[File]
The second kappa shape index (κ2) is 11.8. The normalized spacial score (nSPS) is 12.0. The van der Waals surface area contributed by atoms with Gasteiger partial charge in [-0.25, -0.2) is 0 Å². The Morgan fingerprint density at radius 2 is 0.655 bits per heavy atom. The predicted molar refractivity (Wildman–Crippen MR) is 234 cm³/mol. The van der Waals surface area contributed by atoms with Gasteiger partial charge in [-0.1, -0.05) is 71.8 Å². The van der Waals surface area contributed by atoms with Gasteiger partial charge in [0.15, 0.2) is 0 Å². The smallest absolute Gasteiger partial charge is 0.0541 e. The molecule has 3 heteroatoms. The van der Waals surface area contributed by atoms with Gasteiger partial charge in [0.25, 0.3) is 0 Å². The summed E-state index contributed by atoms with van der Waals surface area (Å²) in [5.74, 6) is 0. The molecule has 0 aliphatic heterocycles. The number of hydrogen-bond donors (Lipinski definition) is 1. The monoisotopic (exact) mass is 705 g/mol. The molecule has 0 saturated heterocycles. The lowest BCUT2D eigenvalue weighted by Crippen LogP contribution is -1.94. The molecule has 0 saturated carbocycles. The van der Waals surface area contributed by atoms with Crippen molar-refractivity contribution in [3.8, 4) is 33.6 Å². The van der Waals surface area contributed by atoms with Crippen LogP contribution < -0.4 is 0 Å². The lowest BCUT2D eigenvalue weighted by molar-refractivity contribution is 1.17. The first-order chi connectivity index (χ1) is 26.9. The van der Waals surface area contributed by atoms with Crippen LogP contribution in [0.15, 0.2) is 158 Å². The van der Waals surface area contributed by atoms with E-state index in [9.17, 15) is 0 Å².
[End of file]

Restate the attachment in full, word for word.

The second kappa shape index (κ2) is 11.8. The normalized spacial score (nSPS) is 12.0. The van der Waals surface area contributed by atoms with Gasteiger partial charge in [-0.25, -0.2) is 0 Å². The Morgan fingerprint density at radius 2 is 0.655 bits per heavy atom. The predicted molar refractivity (Wildman–Crippen MR) is 234 cm³/mol. The van der Waals surface area contributed by atoms with Gasteiger partial charge in [-0.1, -0.05) is 71.8 Å². The van der Waals surface area contributed by atoms with Gasteiger partial charge in [0.15, 0.2) is 0 Å². The smallest absolute Gasteiger partial charge is 0.0541 e. The molecule has 3 heteroatoms. The van der Waals surface area contributed by atoms with Gasteiger partial charge in [0.25, 0.3) is 0 Å². The summed E-state index contributed by atoms with van der Waals surface area (Å²) in [5.74, 6) is 0. The molecule has 0 aliphatic heterocycles. The number of hydrogen-bond donors (Lipinski definition) is 1. The monoisotopic (exact) mass is 705 g/mol. The molecule has 0 saturated heterocycles. The lowest BCUT2D eigenvalue weighted by Crippen LogP contribution is -1.94. The molecule has 0 saturated carbocycles. The van der Waals surface area contributed by atoms with Crippen molar-refractivity contribution in [3.8, 4) is 33.6 Å². The van der Waals surface area contributed by atoms with Crippen LogP contribution < -0.4 is 0 Å². The lowest BCUT2D eigenvalue weighted by molar-refractivity contribution is 1.17. The first-order chi connectivity index (χ1) is 26.9. The van der Waals surface area contributed by atoms with Crippen LogP contribution in [0.15, 0.2) is 158 Å². The van der Waals surface area contributed by atoms with E-state index in [9.17, 15) is 0 Å².